Societe Generale, A Top 20 Investment Bank, Issues Security Token (STO) On Ethereum

Societe Generale, A Top 20 Investment Bank Issues STO On Ethereum

Societe Generale, the 19th largest bank in the world has issued a bond this week. Nothing new int he world of banking, except that this bond issue was done on the Ethereum blockchain and the token is described as STO-like. Which is massive news if the bond manages to go on sale. It is still a small, hedging, side-bet that is only worth around $112 million, but the fact that it is using smart contracts on the public, permissionless Ethereum blockchain is what has caught the eye of a number of people in both the cryptocurrency world and the banking world.

The bank was the sole issuer, as these things tend to be, but what was different is that the bank was the sole investor as well. Some might think that this is somewhat pointless – the fact that they did not do any transactions with outside parties is hardly a cause for celebration, right? Well… baby steps.

Permissions And privacy

Many banks have repeatedly said that they cannot and will not use public, permissionless systems to do their business. It makes it more difficult to comply with the stringent regulations they fall under such as KYC (Know Your Customer) among others and that has more or less kept them at bay until now. The fact that banks provide many of the services that blockchain can more easily offer and at much cheaper rates is yet another reason why banks have been slow in looking to blockchain technology, not least of which because those services are much more transparent and public than their offers. Let's not forget that many spokespeople for the banks have sad that Ethereum's probability-based method for settling trades is, in their eyes, not high enough of a standard for “settlement finality” as defined by high-priced Wall Street lawyers.

Now, it may be a little early to praise Societe Generale as a forward thinker who is disregarding these issues, some of which are legitimate from a traditional viewpoint. It does, however, show a willingness to experiment that has been clearly absent before. The bank is taking its first steps in a technology that will disrupt the banking industry eventually (once the scalability issues are worked out for example).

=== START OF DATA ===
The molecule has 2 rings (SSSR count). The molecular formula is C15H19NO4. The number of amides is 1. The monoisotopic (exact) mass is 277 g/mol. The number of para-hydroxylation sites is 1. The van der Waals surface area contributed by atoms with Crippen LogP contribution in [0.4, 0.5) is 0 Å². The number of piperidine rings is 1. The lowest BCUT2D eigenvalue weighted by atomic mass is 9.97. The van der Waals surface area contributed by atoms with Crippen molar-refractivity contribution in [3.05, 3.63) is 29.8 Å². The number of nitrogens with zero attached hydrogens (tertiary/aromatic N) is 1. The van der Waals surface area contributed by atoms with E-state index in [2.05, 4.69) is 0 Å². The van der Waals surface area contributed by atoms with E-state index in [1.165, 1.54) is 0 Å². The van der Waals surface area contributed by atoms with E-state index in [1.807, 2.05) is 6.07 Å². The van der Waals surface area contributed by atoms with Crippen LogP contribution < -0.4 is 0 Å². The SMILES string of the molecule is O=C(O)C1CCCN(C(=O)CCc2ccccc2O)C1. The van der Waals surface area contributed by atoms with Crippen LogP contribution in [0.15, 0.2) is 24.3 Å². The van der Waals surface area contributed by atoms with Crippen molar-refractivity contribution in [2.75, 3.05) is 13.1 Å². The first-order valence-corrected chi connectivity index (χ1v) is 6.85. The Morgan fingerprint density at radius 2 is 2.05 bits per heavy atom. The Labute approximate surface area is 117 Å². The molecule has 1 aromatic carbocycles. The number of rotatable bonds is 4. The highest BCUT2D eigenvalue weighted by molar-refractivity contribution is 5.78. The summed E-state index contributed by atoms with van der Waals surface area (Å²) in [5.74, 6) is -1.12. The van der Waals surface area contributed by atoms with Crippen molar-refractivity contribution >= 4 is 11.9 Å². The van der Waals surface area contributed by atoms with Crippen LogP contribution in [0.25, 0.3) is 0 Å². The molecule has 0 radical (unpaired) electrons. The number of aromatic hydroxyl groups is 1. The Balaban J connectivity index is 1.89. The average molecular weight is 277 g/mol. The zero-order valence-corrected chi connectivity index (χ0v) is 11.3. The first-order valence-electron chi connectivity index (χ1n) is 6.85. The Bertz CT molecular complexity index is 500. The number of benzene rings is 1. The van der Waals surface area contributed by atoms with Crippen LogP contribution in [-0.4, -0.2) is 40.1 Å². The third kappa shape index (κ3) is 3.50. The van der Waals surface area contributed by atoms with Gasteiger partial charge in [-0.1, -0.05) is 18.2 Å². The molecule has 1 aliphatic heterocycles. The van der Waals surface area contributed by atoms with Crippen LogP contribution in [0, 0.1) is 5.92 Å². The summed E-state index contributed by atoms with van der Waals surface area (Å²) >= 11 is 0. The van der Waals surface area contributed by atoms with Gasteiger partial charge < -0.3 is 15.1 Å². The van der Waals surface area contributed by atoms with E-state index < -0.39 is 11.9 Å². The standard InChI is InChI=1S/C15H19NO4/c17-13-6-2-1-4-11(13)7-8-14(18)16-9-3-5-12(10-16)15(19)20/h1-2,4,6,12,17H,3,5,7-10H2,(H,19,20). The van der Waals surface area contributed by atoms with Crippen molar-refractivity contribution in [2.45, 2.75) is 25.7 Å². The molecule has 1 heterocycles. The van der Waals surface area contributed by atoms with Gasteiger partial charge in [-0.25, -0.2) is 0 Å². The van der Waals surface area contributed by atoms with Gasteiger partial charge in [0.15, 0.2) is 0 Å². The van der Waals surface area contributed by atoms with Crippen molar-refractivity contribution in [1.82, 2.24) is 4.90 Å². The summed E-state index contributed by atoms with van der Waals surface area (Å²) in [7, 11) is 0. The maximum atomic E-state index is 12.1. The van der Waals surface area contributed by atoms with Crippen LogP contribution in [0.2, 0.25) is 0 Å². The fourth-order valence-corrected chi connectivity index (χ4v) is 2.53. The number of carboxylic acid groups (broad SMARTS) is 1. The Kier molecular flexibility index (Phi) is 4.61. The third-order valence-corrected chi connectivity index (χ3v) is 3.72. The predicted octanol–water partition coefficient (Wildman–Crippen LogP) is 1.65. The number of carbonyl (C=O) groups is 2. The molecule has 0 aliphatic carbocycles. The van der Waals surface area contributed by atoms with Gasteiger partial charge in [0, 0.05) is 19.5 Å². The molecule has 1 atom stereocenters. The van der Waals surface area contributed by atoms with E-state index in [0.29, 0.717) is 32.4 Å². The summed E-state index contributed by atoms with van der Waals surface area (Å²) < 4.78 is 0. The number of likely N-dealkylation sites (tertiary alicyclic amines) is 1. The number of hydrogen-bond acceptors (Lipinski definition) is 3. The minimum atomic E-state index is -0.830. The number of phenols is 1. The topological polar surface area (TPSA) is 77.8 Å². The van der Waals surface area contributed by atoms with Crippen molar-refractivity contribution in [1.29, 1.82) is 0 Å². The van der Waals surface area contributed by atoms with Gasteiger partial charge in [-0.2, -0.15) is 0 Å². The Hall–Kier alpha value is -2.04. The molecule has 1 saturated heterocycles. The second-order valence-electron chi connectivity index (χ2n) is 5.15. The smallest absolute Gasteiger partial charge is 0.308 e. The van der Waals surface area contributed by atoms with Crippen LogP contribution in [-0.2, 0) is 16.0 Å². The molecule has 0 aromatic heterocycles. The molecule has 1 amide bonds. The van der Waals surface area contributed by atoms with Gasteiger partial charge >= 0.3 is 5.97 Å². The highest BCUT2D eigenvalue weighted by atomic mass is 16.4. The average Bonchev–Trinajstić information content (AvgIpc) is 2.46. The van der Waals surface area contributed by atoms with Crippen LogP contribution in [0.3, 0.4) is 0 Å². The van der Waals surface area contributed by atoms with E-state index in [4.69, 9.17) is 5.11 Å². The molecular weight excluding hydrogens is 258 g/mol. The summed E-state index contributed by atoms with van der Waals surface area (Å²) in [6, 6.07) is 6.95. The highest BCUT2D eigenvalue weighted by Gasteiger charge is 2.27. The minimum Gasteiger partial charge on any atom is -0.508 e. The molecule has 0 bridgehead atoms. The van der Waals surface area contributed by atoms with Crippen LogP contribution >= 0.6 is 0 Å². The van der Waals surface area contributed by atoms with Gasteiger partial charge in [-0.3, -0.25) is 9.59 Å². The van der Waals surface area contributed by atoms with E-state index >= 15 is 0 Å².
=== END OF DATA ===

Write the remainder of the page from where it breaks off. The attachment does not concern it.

Open Internet Boom, Closed Intranet Died

The situation banks and blockchain find themselves in today is similar to the situation found in the early 90s with the internet. Large scale providers of “internet services” such as AOL and Prodigy were more like intranets. They owned all the infrastructure, hosted all the content and basically controlled everything that happened on their servers – more or less.

The internet won out over these services due to its openness. AOL, as much money as it had, could never match the sheer numbers of talented, independent developers and the growth of the open-source movement. They never had the innovation coming out of competition such as the Netscape and Internet Explorer war. They couldn't grow as quickly as a network that was being built by hobbyists, businesses both small and large and various companies looking to get in on the action. One or two companies cannot control an industry that relies on the free transfer of information such as the internet and it showed. AOL, Prodigy and the French company that operated like the two aforementioned companies all became insignificant.

Money is, after all, just information. Value, ownership, and trust are all things you need to know before you can use money to exchange for a good. That could be what Societe Generale is betting on. STOs are not ICOs. They have a set value, backed by a real-world asset. They are called securities so they can be regulated under existing laws that govern securities and so that investors can more easily identify them in their books. The STO is what could be opening up public blockchain tot he banks, much in the same way as online trading software opened up stock trading and FOREX trading to the retail market.

The margins might be thinner than they were pre-internet days, but the companies that adapted have seen a massive increase in volume that has more than made up for it. It is telling that ratings agency Moody's has seen this particular move by Societe Generale as “credit positive”. They said that the increase in transparency and the reduced risk of errors “arising from the complexity and the number of intermediaries involved in issuing covered bonds using traditional means.” That means even the most traditional companies are beginning to see what public, permissionless blockchain can offer – and that is always a good thing.

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